Syrian air defenses had to react immediately to a Turkish jet flying at 100 meters altitude inside Syrian airspace in what was “a clear breach of Syrian sovereignty”, Foreign Ministry spokesman Jihad Makdissi said on Monday.
“We had to react, even if the plane was Syrian we would have shot it down,” he told a news conference about the incident on Friday.
Makdissi said the jet- a Turkish airforce F4 Phantom- was shot down by anti-aircraft fire, not by a radar-guided missile.
Despite the incident Syria remains committed to a “neighborly relationship” with Turkey, Makdissi said.
“The Turkish warplane violated Syrian airspace, and in turn Syrian air defenses fired back and the plane crashed inside Syrian territorial waters,” Makdissi told the news conference that, he said, would “refute the lies” of Turkish officials.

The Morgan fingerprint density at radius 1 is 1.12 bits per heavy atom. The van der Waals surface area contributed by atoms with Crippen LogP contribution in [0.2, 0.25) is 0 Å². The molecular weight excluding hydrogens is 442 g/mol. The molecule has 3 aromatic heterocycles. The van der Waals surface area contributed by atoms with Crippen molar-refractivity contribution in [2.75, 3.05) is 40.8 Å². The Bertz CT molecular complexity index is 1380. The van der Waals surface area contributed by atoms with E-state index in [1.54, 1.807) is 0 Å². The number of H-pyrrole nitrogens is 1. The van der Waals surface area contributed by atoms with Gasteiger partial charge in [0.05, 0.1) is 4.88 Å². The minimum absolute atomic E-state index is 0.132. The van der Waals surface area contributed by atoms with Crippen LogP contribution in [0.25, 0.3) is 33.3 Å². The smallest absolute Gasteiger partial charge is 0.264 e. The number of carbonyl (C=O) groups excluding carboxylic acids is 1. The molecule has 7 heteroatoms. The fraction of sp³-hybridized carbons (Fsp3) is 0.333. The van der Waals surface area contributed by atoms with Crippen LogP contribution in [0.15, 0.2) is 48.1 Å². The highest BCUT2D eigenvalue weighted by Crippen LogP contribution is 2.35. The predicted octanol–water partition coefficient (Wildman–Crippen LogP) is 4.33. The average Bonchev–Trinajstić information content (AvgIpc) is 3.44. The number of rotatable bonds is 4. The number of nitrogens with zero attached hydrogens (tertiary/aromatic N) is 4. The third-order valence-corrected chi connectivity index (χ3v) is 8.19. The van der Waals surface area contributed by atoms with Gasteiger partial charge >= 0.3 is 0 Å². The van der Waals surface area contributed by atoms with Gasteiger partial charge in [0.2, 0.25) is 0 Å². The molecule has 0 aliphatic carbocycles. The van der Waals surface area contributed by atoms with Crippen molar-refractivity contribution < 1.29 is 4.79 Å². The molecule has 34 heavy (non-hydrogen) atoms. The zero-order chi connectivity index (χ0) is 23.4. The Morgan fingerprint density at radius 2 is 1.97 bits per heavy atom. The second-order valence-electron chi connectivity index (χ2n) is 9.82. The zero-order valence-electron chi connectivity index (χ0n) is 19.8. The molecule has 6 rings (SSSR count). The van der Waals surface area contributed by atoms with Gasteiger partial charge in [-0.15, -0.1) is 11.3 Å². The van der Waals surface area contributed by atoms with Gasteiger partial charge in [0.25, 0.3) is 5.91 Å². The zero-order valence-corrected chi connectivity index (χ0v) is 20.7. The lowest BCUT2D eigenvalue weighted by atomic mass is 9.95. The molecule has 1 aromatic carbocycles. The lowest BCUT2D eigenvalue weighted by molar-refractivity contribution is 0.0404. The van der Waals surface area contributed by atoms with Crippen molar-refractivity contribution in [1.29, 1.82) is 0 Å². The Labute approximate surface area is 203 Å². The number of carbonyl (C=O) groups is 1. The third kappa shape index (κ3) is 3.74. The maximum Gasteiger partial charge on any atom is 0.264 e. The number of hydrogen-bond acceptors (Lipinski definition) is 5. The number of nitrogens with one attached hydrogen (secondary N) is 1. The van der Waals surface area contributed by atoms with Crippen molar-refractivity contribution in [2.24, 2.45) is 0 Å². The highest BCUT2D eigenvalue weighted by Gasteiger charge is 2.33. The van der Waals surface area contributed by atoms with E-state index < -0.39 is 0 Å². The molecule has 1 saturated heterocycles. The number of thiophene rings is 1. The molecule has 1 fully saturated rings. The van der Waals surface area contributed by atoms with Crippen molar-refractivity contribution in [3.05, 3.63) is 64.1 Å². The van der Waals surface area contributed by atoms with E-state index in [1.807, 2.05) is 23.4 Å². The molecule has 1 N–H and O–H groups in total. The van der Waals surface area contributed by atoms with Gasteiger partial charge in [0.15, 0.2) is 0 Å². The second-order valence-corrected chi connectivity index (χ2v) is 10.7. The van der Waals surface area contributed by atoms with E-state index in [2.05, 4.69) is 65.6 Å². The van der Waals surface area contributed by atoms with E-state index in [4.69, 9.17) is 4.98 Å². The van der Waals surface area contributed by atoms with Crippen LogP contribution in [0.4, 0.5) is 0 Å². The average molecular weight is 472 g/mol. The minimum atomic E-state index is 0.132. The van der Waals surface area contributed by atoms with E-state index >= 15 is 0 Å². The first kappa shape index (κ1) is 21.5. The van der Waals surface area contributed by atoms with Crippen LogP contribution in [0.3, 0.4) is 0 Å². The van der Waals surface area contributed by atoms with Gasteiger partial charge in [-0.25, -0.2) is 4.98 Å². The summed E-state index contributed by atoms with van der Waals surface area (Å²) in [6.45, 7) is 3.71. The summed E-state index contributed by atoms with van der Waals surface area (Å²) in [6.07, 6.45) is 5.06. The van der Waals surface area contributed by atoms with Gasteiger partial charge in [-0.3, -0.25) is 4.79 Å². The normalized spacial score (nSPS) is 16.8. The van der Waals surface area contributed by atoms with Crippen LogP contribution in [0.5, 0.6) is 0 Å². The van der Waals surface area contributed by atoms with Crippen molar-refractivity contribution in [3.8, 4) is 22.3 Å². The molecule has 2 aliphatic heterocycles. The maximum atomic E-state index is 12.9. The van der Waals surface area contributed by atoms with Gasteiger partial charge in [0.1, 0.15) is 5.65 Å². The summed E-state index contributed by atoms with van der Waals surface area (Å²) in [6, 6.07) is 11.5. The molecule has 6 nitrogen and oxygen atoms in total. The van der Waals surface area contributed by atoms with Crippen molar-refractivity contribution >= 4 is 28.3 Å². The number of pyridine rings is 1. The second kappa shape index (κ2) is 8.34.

“Unfortunately, we didn’t find the pilots but we did find the wreckage of the fighter jet,” Makdissi said.
Turkish Foreign Minister Ahmet Davutoglu earlier warned Ankara’s southern neighbor not to challenge his country’s military.
Davutoglu told Turkey’s TRT television that, “according to our conclusions, our plane was shot down in international airspace, 13 nautical miles from Syria.”
“The Syrians knew full well that it was a Turkish military plane and the nature of its mission,” he said. “Nobody should dare put Turkey’s (military) capabilities to the test.”
The Syrian foreign ministry spokesman warned NATO that its territory is “sacred” ahead of an emergency meeting of the alliance on the shooting down of the Turkish warplane.
“If the goal of the meeting (on Tuesday) is to calm the situation and promote stability, we wish it success,” Makdissi said.
But “if the goal of the meeting is aggression, we say that Syrian airspace, territory and waters are sacred for the Syrian army, just as Turkish airspace, territory and waters are sacred for the Turkish army,” he added.
Turkish-Syrian relations were already strained by Prime Minister Recep Tayyip Erdogan’s outspoken condemnation of the Syrian regime’s bloody crackdown, which rights activists say has killed more than 15,000 people since March 2011.